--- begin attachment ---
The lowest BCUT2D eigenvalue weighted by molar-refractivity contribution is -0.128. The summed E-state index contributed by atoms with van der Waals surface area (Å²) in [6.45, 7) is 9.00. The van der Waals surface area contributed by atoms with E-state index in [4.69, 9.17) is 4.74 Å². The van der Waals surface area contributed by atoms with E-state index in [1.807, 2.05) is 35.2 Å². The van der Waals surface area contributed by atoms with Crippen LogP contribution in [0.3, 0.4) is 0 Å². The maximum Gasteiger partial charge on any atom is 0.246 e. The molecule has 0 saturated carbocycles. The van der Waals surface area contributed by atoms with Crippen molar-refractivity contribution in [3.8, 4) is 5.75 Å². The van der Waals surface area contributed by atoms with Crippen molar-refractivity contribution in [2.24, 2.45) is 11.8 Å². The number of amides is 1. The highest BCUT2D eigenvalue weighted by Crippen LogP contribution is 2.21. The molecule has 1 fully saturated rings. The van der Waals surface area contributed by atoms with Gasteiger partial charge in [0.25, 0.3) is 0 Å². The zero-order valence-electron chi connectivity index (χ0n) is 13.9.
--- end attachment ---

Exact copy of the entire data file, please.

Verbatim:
The lowest BCUT2D eigenvalue weighted by molar-refractivity contribution is -0.128. The summed E-state index contributed by atoms with van der Waals surface area (Å²) in [6.45, 7) is 9.00. The van der Waals surface area contributed by atoms with E-state index in [4.69, 9.17) is 4.74 Å². The van der Waals surface area contributed by atoms with E-state index in [1.807, 2.05) is 35.2 Å². The van der Waals surface area contributed by atoms with Crippen LogP contribution in [0.3, 0.4) is 0 Å². The maximum Gasteiger partial charge on any atom is 0.246 e. The molecule has 0 saturated carbocycles. The van der Waals surface area contributed by atoms with Crippen molar-refractivity contribution in [3.8, 4) is 5.75 Å². The van der Waals surface area contributed by atoms with Crippen molar-refractivity contribution in [2.24, 2.45) is 11.8 Å². The number of amides is 1. The highest BCUT2D eigenvalue weighted by Crippen LogP contribution is 2.21. The molecule has 1 fully saturated rings. The van der Waals surface area contributed by atoms with Gasteiger partial charge in [0.25, 0.3) is 0 Å². The zero-order valence-electron chi connectivity index (χ0n) is 13.9.